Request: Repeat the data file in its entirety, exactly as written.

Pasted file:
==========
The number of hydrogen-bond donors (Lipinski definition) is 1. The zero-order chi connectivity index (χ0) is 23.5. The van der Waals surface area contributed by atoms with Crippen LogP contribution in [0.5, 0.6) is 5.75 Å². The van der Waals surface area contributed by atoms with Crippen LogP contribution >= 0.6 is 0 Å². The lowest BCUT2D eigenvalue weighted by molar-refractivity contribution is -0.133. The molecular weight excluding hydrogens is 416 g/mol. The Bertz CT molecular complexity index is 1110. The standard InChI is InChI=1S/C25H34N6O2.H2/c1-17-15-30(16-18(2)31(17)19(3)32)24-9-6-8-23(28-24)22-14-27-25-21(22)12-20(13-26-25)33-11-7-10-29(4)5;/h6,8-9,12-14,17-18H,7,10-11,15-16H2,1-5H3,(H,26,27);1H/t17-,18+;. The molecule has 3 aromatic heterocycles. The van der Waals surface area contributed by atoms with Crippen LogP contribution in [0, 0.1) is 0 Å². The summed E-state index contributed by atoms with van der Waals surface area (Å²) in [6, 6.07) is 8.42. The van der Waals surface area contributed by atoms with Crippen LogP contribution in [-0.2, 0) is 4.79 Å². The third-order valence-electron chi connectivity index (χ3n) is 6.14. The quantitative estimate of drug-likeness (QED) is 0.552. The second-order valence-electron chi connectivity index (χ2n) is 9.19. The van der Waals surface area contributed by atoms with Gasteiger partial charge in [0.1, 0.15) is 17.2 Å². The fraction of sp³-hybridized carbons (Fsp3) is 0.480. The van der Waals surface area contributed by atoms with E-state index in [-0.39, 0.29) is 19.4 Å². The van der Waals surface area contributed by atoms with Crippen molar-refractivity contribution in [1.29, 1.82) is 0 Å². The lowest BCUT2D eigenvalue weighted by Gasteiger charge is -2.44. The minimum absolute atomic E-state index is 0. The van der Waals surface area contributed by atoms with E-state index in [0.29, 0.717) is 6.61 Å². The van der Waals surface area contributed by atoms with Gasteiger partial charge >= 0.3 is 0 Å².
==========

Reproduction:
The number of hydrogen-bond donors (Lipinski definition) is 1. The zero-order chi connectivity index (χ0) is 23.5. The van der Waals surface area contributed by atoms with Crippen LogP contribution in [0.5, 0.6) is 5.75 Å². The van der Waals surface area contributed by atoms with Crippen LogP contribution >= 0.6 is 0 Å². The lowest BCUT2D eigenvalue weighted by molar-refractivity contribution is -0.133. The molecular weight excluding hydrogens is 416 g/mol. The Bertz CT molecular complexity index is 1110. The standard InChI is InChI=1S/C25H34N6O2.H2/c1-17-15-30(16-18(2)31(17)19(3)32)24-9-6-8-23(28-24)22-14-27-25-21(22)12-20(13-26-25)33-11-7-10-29(4)5;/h6,8-9,12-14,17-18H,7,10-11,15-16H2,1-5H3,(H,26,27);1H/t17-,18+;. The molecule has 3 aromatic heterocycles. The van der Waals surface area contributed by atoms with Crippen LogP contribution in [0, 0.1) is 0 Å². The summed E-state index contributed by atoms with van der Waals surface area (Å²) in [6, 6.07) is 8.42. The van der Waals surface area contributed by atoms with Crippen LogP contribution in [-0.2, 0) is 4.79 Å². The third-order valence-electron chi connectivity index (χ3n) is 6.14. The quantitative estimate of drug-likeness (QED) is 0.552. The second-order valence-electron chi connectivity index (χ2n) is 9.19. The van der Waals surface area contributed by atoms with Gasteiger partial charge in [0.1, 0.15) is 17.2 Å². The fraction of sp³-hybridized carbons (Fsp3) is 0.480. The van der Waals surface area contributed by atoms with E-state index in [-0.39, 0.29) is 19.4 Å². The van der Waals surface area contributed by atoms with Crippen molar-refractivity contribution in [1.29, 1.82) is 0 Å². The lowest BCUT2D eigenvalue weighted by Gasteiger charge is -2.44. The minimum absolute atomic E-state index is 0. The van der Waals surface area contributed by atoms with E-state index in [0.29, 0.717) is 6.61 Å². The van der Waals surface area contributed by atoms with Gasteiger partial charge >= 0.3 is 0 Å².